The Hoboken City Council okayed a number of parking changes last night in hopes of making the lives of both residents and healthcare workers easier, which includes $1 parking at the midtown garage for employees at the medical center tasked with battling the COVID-19 pandemic.
By Marc Bussanich/Hudson County View
During the meeting, which was hosted on Zoom, 1st Ward Councilman Mike DeFusco and Acting Business Administrator Jason Freeman both spoke about where they felt the $1 parking concept originated from.
“We’ve already been implementing this, I think it makes sense, it makes their life easier, and will remain in effect for the duration of the pandemic,” said Freeman.
“That’s great to know director because the resident that received a ticket today who is a nurse at the hospital that called me wasn’t aware of that, so I think that resolutions such as this serve to alert our community of where we stand, so the more you can do to get that new policy out – it’s the first I’ve heard of it – but the more you can do to get that out the better we’re all going to be, so I appreciate you taking that proactive step,” said DeFusco.
At their March 18th meeting, the council approved a measure sponsored by Councilwoman-at-Large Vanessa Falco urging the city to suspend the enforcement of parking meters, with Washington Street being an exception.
While many neighboring municipalities like Jersey City, Union City, and North Bergen had enacted relaxed parking rules, the Hoboken Office of Emergency Management declared that non-enforcement of meters would create a public safety hazard.
That decision led DeFusco to reintroduce the resolution last night, he said.
“In the ensuing two weeks, we’ve seen a number of metered spots go unused throughout the city, so we’re re-introducing the resolution to stop the enforcement of parking meters across the city with the exception of Washington Street.”
Additionally, DeFusco was quickly challenged by 5th Ward Councilman Phil Cohen, who said that there’s a mistake in the first “whereas clause” of DeFusco’s resolution since it didn’t properly reflect what was voted on two weeks ago.
“My recollection is that we had a discussion in new business at our last council meeting where we decided not to make that recommendation. And the wording was more along the lines that we wanted to have the city re-examine the parking policies in the business districts generally, so this is premised on a misapprehension on what the city council approved at the last meeting,” said Cohen.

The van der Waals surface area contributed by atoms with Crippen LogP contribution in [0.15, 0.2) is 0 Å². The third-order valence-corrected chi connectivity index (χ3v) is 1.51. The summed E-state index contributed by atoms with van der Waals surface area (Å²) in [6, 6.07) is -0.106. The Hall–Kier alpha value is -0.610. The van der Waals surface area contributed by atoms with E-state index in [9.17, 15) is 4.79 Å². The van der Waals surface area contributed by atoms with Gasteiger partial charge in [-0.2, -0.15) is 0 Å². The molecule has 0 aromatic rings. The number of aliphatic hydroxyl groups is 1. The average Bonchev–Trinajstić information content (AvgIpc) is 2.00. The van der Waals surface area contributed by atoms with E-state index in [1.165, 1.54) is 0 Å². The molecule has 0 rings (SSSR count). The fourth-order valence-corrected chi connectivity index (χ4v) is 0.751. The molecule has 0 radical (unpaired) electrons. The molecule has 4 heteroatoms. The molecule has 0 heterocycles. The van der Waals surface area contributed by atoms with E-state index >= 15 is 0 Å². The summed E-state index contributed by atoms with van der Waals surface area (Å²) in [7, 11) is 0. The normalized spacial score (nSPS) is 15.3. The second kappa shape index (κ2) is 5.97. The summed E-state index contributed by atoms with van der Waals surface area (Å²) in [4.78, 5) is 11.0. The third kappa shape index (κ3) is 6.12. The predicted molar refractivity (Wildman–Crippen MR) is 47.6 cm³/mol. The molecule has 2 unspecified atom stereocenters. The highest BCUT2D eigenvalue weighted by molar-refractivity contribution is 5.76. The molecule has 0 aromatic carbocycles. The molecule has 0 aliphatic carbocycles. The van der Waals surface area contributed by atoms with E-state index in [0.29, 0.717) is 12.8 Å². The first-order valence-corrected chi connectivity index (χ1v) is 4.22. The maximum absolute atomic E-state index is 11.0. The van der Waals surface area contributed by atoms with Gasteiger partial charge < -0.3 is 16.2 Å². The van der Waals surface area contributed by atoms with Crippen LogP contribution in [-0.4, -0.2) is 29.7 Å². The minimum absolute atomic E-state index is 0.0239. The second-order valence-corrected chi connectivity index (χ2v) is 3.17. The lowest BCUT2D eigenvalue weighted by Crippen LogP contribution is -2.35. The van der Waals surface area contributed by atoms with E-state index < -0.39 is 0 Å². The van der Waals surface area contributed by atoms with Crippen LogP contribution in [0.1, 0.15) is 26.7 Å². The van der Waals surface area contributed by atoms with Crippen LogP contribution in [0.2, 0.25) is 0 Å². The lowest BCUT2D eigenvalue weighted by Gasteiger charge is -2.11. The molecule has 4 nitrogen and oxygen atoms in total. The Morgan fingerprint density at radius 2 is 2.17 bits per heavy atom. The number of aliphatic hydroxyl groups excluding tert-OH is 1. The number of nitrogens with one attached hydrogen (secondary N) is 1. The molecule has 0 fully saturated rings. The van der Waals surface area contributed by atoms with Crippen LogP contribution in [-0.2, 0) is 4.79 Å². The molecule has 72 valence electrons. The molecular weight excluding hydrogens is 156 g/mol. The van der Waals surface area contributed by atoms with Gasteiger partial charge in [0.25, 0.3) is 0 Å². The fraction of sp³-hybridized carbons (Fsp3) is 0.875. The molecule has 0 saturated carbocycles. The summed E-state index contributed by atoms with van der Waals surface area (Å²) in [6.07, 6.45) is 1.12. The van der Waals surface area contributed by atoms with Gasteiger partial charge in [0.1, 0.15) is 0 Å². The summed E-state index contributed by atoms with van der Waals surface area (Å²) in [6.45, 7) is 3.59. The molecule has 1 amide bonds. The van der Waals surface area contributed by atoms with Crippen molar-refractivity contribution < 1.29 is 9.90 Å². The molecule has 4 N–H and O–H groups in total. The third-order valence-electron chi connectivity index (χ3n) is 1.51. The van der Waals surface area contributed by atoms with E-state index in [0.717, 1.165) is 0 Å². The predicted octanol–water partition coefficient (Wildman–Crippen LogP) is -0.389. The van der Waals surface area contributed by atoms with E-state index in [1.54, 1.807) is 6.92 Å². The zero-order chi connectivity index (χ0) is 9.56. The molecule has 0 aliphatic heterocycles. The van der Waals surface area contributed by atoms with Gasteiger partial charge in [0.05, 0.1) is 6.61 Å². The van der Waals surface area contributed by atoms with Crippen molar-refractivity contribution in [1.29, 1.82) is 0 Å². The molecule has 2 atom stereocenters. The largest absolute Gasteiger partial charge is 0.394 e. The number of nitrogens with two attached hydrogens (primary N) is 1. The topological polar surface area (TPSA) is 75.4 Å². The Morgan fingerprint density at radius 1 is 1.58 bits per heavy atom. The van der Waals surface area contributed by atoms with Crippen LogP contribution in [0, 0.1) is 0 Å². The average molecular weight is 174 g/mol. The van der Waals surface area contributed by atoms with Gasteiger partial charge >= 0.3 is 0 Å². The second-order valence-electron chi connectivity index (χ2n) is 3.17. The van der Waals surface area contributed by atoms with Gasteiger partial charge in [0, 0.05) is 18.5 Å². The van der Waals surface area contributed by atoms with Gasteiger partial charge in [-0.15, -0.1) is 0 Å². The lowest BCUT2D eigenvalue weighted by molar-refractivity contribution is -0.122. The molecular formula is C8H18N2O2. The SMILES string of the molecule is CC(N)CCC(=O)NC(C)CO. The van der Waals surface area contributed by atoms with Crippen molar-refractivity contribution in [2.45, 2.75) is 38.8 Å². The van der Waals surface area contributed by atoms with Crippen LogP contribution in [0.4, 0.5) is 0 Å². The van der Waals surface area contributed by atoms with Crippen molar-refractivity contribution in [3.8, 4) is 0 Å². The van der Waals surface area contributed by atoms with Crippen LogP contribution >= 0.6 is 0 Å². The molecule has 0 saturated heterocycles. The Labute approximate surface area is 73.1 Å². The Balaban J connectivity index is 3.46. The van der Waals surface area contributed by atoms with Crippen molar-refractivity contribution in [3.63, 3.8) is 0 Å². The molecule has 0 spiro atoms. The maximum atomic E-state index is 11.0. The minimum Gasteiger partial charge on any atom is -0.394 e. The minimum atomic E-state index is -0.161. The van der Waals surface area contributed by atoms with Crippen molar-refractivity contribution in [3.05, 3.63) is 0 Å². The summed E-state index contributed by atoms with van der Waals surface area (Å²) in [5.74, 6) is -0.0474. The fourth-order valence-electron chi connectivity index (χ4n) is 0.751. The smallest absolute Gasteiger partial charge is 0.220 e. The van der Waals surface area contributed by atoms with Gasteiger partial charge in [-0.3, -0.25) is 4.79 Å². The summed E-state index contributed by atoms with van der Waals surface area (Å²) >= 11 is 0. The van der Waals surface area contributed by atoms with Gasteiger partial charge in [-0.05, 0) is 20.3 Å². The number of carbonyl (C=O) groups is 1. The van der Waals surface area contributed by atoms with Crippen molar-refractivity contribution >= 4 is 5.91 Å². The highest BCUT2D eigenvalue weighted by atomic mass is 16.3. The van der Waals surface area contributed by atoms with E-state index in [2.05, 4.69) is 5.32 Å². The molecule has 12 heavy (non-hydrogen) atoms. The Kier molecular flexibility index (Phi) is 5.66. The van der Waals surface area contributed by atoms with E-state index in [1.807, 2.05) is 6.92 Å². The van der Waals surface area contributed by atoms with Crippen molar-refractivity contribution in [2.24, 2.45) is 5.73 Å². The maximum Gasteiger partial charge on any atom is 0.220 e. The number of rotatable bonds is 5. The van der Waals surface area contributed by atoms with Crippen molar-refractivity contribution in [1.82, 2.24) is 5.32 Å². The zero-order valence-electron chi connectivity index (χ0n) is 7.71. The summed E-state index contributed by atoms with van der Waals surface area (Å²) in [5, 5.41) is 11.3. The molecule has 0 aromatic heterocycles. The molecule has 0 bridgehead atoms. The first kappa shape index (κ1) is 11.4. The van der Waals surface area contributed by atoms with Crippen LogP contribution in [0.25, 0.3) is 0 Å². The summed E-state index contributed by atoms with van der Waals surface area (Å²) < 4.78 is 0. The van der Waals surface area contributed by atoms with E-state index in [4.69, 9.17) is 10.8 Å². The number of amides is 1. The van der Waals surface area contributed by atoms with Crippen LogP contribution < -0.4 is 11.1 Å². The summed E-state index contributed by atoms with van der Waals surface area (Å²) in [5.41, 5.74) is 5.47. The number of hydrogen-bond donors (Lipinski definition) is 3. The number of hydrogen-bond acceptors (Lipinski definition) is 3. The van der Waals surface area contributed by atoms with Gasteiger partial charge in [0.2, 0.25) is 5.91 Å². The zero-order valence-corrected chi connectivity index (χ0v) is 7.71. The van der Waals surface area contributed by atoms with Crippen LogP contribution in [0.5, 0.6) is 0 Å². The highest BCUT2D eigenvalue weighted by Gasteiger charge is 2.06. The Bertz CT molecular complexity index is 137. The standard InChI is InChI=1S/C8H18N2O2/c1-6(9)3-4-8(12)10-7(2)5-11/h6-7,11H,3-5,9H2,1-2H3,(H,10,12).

Council President Jen Giattino interjected by saying that the council also discussed the prospect of eliminating meter enforcement – with the exception of Washington Street – on a morning conference call after their meeting two weeks ago.
“The administration had reached out to me and said that the mayor will do whatever you want to do with regards to parking meters, and I actually said, why me, I would rather discuss it with the entire council and that’s why we had the discussion on the conference call and we all agreed to continue meters on Washington Street from 1st to 14th Streets,” said Giattino.
Cohen responded that he recalled the discussion they had on the morning conference call, but also reminded his colleagues that during its new business portion of their previous meeting, Falco had proposed no meter enforcement along Washington Street.
“I also recall that in our last council meeting during new business councilwoman Falco originally proposed not having metering on Washington Street,” he began.
“Instead, we had a more nuanced resolution, which we unanimously approved, which would include going back to OEM to have further discussions, but it was not to prohibit the metering of Washington Street, it was something factually different from what is reflected in this resolution,” Cohen said.
At that point, DeFusco was willing to modify the first part of his resolution to clearly indicate that he is recommending the elimination of parking meter enforcement across the city – with the exception of Washington Street between 1st and 14th Streets.
The other aspect of the resolution potentially gives restaurants a reserved “no parking” spot in front of their establishments so guest and delivery drivers can pick up food orders.
The non-binding resolution passed 6-3 with Council members Cohen, Emily Jabbour and Jim Doyle voting no.
This afternoon city spokesman Vijay Chaudhuri said that street sweeping will be suspended next week, but per the Hoboken Office of Emergency Management’s latest directive, “all other rules and regulations remain in effect citywide.”
Editor’s note: This story was updated with a comment from city spokesman Vijay Chaudhuri.